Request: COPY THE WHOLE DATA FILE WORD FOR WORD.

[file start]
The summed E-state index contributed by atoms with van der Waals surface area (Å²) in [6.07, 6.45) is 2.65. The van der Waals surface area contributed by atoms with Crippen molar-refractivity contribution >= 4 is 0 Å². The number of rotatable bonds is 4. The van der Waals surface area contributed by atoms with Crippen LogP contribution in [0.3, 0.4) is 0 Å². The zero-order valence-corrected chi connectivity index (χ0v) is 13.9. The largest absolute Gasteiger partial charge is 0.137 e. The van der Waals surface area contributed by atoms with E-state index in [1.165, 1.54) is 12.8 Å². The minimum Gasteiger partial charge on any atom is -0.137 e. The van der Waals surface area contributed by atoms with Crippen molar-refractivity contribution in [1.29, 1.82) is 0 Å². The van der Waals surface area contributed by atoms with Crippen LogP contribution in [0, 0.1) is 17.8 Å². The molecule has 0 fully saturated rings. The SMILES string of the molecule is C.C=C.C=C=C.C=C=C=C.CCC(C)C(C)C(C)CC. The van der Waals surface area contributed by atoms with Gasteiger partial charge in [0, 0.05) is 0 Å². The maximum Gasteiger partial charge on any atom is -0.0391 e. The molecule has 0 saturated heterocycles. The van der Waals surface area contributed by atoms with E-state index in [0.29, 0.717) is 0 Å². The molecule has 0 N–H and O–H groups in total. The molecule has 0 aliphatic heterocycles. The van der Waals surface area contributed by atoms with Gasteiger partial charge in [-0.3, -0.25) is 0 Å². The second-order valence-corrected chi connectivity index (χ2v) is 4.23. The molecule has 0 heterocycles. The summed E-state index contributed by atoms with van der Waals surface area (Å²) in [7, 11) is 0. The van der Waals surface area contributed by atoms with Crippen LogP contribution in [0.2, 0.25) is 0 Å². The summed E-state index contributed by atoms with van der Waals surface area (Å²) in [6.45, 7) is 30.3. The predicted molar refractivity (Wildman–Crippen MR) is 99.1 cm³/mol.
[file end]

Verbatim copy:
The summed E-state index contributed by atoms with van der Waals surface area (Å²) in [6.07, 6.45) is 2.65. The van der Waals surface area contributed by atoms with Crippen molar-refractivity contribution >= 4 is 0 Å². The number of rotatable bonds is 4. The van der Waals surface area contributed by atoms with Crippen LogP contribution in [0.3, 0.4) is 0 Å². The zero-order valence-corrected chi connectivity index (χ0v) is 13.9. The largest absolute Gasteiger partial charge is 0.137 e. The van der Waals surface area contributed by atoms with E-state index in [1.165, 1.54) is 12.8 Å². The minimum Gasteiger partial charge on any atom is -0.137 e. The van der Waals surface area contributed by atoms with Crippen molar-refractivity contribution in [1.29, 1.82) is 0 Å². The van der Waals surface area contributed by atoms with Crippen LogP contribution in [0, 0.1) is 17.8 Å². The molecule has 0 fully saturated rings. The SMILES string of the molecule is C.C=C.C=C=C.C=C=C=C.CCC(C)C(C)C(C)CC. The van der Waals surface area contributed by atoms with Gasteiger partial charge in [0, 0.05) is 0 Å². The maximum Gasteiger partial charge on any atom is -0.0391 e. The molecule has 0 saturated heterocycles. The van der Waals surface area contributed by atoms with E-state index in [0.29, 0.717) is 0 Å². The molecule has 0 N–H and O–H groups in total. The molecule has 0 aliphatic heterocycles. The van der Waals surface area contributed by atoms with Gasteiger partial charge in [-0.3, -0.25) is 0 Å². The second-order valence-corrected chi connectivity index (χ2v) is 4.23. The molecule has 0 heterocycles. The summed E-state index contributed by atoms with van der Waals surface area (Å²) in [7, 11) is 0. The van der Waals surface area contributed by atoms with Crippen LogP contribution in [0.2, 0.25) is 0 Å². The summed E-state index contributed by atoms with van der Waals surface area (Å²) in [6.45, 7) is 30.3. The predicted molar refractivity (Wildman–Crippen MR) is 99.1 cm³/mol.